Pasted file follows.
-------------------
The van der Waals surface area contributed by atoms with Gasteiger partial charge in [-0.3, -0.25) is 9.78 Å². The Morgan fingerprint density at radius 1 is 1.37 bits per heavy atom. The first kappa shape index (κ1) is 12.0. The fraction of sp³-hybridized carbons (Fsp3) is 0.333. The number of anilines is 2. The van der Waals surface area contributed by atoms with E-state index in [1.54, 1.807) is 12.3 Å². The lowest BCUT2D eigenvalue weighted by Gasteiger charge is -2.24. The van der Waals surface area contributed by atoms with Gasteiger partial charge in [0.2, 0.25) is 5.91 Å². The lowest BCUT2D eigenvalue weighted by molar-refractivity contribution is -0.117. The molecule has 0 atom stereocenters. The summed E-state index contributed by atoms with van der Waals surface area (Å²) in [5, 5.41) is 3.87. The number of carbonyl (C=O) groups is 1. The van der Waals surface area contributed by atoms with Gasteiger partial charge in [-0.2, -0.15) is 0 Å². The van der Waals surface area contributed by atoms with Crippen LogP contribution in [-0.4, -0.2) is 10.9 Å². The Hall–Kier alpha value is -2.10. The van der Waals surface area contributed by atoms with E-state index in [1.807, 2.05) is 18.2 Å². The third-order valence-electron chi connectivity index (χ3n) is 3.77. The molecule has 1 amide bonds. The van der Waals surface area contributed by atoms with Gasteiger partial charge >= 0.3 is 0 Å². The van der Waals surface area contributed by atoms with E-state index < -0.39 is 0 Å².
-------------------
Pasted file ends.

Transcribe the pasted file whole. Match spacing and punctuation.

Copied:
The van der Waals surface area contributed by atoms with Gasteiger partial charge in [-0.3, -0.25) is 9.78 Å². The Morgan fingerprint density at radius 1 is 1.37 bits per heavy atom. The first kappa shape index (κ1) is 12.0. The fraction of sp³-hybridized carbons (Fsp3) is 0.333. The number of anilines is 2. The van der Waals surface area contributed by atoms with E-state index in [1.54, 1.807) is 12.3 Å². The lowest BCUT2D eigenvalue weighted by Gasteiger charge is -2.24. The van der Waals surface area contributed by atoms with Gasteiger partial charge in [0.2, 0.25) is 5.91 Å². The lowest BCUT2D eigenvalue weighted by molar-refractivity contribution is -0.117. The molecule has 0 atom stereocenters. The summed E-state index contributed by atoms with van der Waals surface area (Å²) in [5, 5.41) is 3.87. The number of carbonyl (C=O) groups is 1. The van der Waals surface area contributed by atoms with Gasteiger partial charge in [-0.2, -0.15) is 0 Å². The van der Waals surface area contributed by atoms with Crippen LogP contribution in [-0.4, -0.2) is 10.9 Å². The Hall–Kier alpha value is -2.10. The van der Waals surface area contributed by atoms with E-state index in [1.807, 2.05) is 18.2 Å². The third-order valence-electron chi connectivity index (χ3n) is 3.77. The molecule has 1 amide bonds. The van der Waals surface area contributed by atoms with Gasteiger partial charge >= 0.3 is 0 Å². The van der Waals surface area contributed by atoms with E-state index < -0.39 is 0 Å².